A Blueprint for Hope


For more than five years, Stephanie Hamby has been helping low- to moderate-income families in the San Angelo, Texas, area find affordable housing through the Galilee Community Development Corporation.

Low-income families in West Texas have a place to call their own, thanks to a set of blueprints Stephanie (Hutchcraft ’97) Hamby relies on.

The Lord’s promises of hope and a future in Jeremiah 29:11 inspired Hamby, executive director of Galilee Community Development Corporation, to create the Jeremiah Plan Transitional Housing program for struggling families. Qualifying participants work with a coach to improve their current financial situation and create a realistic, long-term plan—all while living within the safety of stable housing.

“We take families who are on the verge of homelessness and help them get on their feet again,” Hamby says. “It’s become a launching point for them. They can make themselves successful much faster—and their kids can watch it happen too.”

Galilee CDC provides other services for low- to moderate-income families in the Concho Valley, such as new home construction, affordable rentals, free repairs and accessibility remodeling.

Hamby served as director of client services for Galilee CDC for nearly five years before taking on additional responsibilities as executive director in November. She’s seen grant applications rewarded with more money than she requested—proof, Hamby says, that God is blessing their work and honoring his promises.

Adaptable Alum


In January, Sean Nathaniel became the first chief operating officer for CS Disco, a technology company that uses artificial intelligence and cloud computing to help lawyers improve outcomes for their clients.

Sean Nathaniel ’98 knows how to manage change.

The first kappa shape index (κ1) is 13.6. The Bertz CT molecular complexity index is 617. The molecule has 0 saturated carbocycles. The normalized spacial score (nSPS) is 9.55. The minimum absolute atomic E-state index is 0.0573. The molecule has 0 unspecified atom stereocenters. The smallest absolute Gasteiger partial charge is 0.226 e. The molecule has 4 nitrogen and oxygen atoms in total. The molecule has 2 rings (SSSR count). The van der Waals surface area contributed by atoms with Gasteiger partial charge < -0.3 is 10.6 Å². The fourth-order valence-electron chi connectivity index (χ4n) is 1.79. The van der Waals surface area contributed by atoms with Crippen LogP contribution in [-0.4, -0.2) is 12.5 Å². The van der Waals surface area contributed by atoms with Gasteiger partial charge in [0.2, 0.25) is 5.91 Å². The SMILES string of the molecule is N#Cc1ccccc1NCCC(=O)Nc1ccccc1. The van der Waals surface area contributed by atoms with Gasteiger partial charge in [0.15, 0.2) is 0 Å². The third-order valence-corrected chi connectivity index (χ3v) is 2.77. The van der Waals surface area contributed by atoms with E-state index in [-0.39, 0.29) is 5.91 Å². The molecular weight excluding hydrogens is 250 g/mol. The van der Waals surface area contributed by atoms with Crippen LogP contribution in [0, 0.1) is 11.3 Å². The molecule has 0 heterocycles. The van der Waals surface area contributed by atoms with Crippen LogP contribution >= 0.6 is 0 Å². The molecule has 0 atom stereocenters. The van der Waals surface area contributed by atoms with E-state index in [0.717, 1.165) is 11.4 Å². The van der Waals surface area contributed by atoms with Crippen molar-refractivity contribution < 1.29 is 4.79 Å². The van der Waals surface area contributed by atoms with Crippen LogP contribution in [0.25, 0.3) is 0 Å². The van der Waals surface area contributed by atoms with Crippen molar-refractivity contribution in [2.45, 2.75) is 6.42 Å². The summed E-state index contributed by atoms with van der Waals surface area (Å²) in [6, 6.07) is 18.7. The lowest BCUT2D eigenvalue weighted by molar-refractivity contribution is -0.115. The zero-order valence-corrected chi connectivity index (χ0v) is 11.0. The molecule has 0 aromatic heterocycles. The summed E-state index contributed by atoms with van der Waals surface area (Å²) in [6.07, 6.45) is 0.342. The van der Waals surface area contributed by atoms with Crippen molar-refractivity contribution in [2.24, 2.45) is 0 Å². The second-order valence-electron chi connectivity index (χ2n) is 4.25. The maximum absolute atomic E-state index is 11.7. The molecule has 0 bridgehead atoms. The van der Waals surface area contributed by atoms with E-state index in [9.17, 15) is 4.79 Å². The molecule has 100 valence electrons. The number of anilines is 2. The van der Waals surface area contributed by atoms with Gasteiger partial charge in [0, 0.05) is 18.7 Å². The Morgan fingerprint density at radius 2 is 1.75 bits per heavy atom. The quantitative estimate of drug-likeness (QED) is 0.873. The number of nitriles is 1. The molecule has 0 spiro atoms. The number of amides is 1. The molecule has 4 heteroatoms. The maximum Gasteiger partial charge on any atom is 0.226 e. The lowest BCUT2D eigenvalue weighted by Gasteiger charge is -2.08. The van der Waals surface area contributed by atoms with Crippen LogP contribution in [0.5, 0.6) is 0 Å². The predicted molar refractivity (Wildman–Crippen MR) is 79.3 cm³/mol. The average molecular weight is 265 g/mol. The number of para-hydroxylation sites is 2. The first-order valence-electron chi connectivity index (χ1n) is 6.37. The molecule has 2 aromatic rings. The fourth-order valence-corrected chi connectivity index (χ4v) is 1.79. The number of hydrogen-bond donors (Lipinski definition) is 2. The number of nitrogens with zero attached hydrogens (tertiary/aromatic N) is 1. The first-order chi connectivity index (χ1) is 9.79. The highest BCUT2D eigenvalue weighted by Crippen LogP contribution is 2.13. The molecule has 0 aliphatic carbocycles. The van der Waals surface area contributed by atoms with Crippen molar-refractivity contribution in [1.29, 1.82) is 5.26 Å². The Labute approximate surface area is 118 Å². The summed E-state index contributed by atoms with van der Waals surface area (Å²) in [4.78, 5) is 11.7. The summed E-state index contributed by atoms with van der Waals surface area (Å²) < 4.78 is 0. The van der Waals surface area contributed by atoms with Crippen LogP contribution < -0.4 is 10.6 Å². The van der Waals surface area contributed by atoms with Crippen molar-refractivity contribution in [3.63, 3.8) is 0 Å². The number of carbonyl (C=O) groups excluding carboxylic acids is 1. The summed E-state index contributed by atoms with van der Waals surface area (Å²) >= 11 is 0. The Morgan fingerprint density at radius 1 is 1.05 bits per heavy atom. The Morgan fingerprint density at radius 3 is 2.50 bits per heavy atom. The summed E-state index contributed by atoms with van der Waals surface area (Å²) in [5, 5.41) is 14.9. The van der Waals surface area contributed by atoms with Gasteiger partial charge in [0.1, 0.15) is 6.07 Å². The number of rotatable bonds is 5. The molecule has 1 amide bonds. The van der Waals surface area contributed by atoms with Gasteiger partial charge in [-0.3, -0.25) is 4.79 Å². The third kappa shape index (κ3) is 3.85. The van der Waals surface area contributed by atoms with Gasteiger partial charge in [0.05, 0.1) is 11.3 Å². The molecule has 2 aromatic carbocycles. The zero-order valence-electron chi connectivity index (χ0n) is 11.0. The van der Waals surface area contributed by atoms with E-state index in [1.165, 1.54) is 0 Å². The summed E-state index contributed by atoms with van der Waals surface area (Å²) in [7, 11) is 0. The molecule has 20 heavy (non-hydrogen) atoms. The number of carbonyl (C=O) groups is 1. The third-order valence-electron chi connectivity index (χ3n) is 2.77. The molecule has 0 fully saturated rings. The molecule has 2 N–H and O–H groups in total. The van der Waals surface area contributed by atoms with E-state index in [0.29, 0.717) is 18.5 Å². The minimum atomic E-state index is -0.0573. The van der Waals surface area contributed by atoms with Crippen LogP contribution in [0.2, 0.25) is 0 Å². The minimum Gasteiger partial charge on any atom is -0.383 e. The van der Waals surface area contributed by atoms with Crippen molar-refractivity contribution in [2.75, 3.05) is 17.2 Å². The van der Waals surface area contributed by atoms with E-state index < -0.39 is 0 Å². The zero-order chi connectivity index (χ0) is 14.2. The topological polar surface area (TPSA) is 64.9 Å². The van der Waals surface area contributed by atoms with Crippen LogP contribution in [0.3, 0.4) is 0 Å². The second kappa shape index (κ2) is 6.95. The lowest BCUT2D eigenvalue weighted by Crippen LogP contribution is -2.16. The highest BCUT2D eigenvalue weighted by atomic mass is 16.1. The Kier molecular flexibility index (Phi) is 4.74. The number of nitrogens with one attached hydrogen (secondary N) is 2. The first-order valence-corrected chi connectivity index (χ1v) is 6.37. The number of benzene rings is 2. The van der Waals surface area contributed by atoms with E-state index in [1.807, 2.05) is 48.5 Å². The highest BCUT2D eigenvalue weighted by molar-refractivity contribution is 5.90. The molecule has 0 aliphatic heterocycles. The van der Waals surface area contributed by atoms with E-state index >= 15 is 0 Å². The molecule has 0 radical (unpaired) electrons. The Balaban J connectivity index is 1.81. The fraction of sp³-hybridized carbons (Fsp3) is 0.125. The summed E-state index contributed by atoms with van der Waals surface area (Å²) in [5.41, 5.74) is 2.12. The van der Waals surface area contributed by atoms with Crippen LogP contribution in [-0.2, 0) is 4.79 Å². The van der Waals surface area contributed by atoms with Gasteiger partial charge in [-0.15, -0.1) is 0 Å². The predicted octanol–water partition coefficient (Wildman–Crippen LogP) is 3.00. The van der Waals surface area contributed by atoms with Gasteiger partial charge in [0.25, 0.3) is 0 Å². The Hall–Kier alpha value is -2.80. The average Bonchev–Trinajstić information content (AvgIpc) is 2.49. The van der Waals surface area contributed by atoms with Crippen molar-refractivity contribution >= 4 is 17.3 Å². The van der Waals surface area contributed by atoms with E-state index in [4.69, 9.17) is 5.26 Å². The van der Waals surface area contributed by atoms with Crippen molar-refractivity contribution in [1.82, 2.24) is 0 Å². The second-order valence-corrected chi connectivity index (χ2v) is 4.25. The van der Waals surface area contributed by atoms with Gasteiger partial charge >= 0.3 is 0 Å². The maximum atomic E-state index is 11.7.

One of the biggest changes of his life came when the native Sri Lankan followed his brother to Northwestern College. Nathaniel quickly became engaged in campus activities, participating in service projects and International Club, serving as a student ambassador, and playing soccer. He majored in business administration, met his future wife, Jennifer (Rhinehart ’98), and even built the city of Orange City’s very first website.

Upon graduation, Nathaniel worked at Wells Enterprises in Le Mars before joining a dot-com tech company in Omaha and then earning an MBA at the University of Nebraska. He moved to Austin, Texas, with his family and was chief technology officer at a public software company before starting 2020 with a career change. Nathaniel is now chief operating officer of CS Disco, a firm that makes cloud-based e-discovery software.

E-discovery—the process in electronic data is sought, located, secured and searched for use as evidence in legal cases—has been around for a while. CS Disco’s value proposition lies in the modern technology that provides massive scale to handle large cases and complex workflows.

“In the cloud and artificial intelligence era, we are able to provide solutions to handle bigger workloads at unprecedented speeds, resulting in a competitive differentiation for our customers,” says Nathaniel.

Top Doc